A Vietnamese Paris with a Touch of Hectic

Location: Hanoi, Vietnam

I’d wondered if I’d like Hanoi. I’d heard plenty of praises sung by the backpacker crowd; many regarded it as very quote-on-quote cool and as somewhere they could even see themselves teaching English for a year or two. “Quaint” was an adjective thrown around a few times. I imagined it had to be a pretty hip spot for so many young Westerners to not only enjoy visiting, but actually want to live here. But then again it was another big Southeast Asian city; the clusterfucks of Bangkok and Phnom Penh loomed in the back of my mind. 

It turns out that Hanoi is similar to most cities in the best ways: the rush of zoned-in pedestrians, the overlapping, diverse neighborhoods, the fashion-forward shopping scene, the endless array of street food, and the always-pumping nightlife. But it has another edge to it, the one that emits that special quaintness that so many tourists find desirable: the strangely romantic contrast of flashy and modern glasswork beside crumbling, pastel-painted, should-be-condemned architecture on every block. Trees sprout from most sidewalks, and train tracks twist through city center, cutting a rusty river through the backyards of houses and apartment complexes on either side. The French architecture is delicate and falling apart; curled metal grates chip paint, wooden shutters are missing sections, and wide balconies have cracked glass windows. But they still give off just a hint of old Paris, even if all the signs are written in Vietnamese characters.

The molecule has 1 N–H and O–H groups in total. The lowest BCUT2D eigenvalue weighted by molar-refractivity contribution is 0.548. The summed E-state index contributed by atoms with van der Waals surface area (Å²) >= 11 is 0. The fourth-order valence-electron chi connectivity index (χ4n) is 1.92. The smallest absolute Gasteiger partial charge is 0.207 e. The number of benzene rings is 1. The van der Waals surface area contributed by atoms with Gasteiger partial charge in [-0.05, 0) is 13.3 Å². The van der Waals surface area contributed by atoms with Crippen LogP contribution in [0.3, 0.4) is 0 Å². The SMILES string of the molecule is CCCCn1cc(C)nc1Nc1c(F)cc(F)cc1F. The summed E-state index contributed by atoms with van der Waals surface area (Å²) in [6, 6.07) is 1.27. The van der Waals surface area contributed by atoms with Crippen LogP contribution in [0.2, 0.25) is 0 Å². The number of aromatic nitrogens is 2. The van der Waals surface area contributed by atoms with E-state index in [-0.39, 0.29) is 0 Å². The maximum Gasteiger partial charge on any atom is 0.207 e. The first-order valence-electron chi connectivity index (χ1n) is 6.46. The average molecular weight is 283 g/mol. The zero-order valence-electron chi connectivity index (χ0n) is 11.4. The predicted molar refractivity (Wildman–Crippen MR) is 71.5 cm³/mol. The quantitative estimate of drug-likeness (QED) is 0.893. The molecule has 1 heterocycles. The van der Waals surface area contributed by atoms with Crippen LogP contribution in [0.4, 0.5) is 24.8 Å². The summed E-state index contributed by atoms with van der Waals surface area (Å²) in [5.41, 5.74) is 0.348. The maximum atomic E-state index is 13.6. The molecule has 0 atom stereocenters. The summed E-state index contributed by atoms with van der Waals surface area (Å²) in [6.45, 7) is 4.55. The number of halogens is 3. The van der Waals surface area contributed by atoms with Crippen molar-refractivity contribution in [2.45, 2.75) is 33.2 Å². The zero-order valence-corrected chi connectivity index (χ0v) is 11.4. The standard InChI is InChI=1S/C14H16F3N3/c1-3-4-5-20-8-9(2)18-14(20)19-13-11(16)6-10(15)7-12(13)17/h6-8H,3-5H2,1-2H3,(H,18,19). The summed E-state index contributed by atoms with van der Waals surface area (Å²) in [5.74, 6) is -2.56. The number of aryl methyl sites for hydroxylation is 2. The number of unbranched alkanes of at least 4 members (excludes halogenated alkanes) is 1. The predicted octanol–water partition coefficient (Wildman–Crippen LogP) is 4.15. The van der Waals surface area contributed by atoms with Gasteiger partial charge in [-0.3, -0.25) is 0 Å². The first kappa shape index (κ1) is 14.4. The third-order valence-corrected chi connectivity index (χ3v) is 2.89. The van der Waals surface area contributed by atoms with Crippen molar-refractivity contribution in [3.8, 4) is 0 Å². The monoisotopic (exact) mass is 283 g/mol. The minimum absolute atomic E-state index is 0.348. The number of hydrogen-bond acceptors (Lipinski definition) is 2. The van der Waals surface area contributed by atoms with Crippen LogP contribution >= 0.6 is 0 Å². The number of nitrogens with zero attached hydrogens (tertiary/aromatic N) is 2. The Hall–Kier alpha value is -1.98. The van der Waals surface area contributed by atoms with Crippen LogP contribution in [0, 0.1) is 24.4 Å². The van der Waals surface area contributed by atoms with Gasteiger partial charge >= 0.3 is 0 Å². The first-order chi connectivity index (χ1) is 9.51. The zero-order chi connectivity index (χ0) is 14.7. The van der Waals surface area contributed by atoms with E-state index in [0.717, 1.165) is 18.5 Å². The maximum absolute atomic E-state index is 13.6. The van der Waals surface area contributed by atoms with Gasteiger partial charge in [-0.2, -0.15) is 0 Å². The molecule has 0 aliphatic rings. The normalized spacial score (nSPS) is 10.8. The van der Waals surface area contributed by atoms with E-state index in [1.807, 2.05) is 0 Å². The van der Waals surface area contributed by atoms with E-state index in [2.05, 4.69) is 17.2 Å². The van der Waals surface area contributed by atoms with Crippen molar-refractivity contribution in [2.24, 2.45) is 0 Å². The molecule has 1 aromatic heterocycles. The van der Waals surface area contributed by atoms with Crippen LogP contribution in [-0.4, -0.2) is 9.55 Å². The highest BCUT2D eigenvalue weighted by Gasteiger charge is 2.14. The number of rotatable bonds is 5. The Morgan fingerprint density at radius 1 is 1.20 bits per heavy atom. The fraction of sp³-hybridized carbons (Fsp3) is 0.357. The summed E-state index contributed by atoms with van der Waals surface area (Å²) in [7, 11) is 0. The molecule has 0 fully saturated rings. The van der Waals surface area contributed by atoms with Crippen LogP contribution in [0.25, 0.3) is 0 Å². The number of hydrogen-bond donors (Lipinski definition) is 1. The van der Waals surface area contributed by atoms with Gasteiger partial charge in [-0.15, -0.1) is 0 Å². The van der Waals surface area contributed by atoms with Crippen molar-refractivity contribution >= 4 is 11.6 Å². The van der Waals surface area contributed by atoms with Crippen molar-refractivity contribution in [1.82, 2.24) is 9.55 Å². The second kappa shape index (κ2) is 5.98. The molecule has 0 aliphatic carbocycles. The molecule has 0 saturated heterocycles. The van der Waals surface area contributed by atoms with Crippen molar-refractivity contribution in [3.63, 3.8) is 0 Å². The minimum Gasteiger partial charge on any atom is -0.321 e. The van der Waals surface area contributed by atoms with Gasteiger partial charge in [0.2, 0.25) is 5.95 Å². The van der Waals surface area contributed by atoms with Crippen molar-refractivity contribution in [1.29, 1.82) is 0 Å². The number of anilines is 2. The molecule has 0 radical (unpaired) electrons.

A pulsing energy radiates from the dirty concrete; it’s one that quickens my pace as I weave through the crowds, street chickens (seriously it’s a thing), plastic furniture, playing children, and parked motorbikes that compete for space on the sidewalks. It’s an extreme dose of that good ol’ center-of-the-world city vibe. However, here in Hanoi the sense of purpose is replaced with a desire for survival. It takes all your energy just to focus on NOT knocking other people over as you walk. And crossing the street is a real-life game of Frogger. 

I’ve never seen anything like it. The avenues are packed from edge-to-edge with motorbikes of all shapes and sizes. When you prepare to cross, you check both ways for cars, and if there are only motorbikes toward you, you just step out into traffic. That’s right. You don’t stop, you don’t look at them. You just stay straight and steady and cross the street. The bikes will slow down and adjust for you. Honestly, though, I can’t get the hang of it and have panic attacks every time. I just don’t have that level of trust in other humans, in their ability to break. Often, the only way I make it across without stopping suddenly and almost causing a traffic jam is by closing my eyes and just going, as strange as that sounds. But others just laugh at me and tell me I’ll never survive Saigon, which is supposed to be twice as hectic.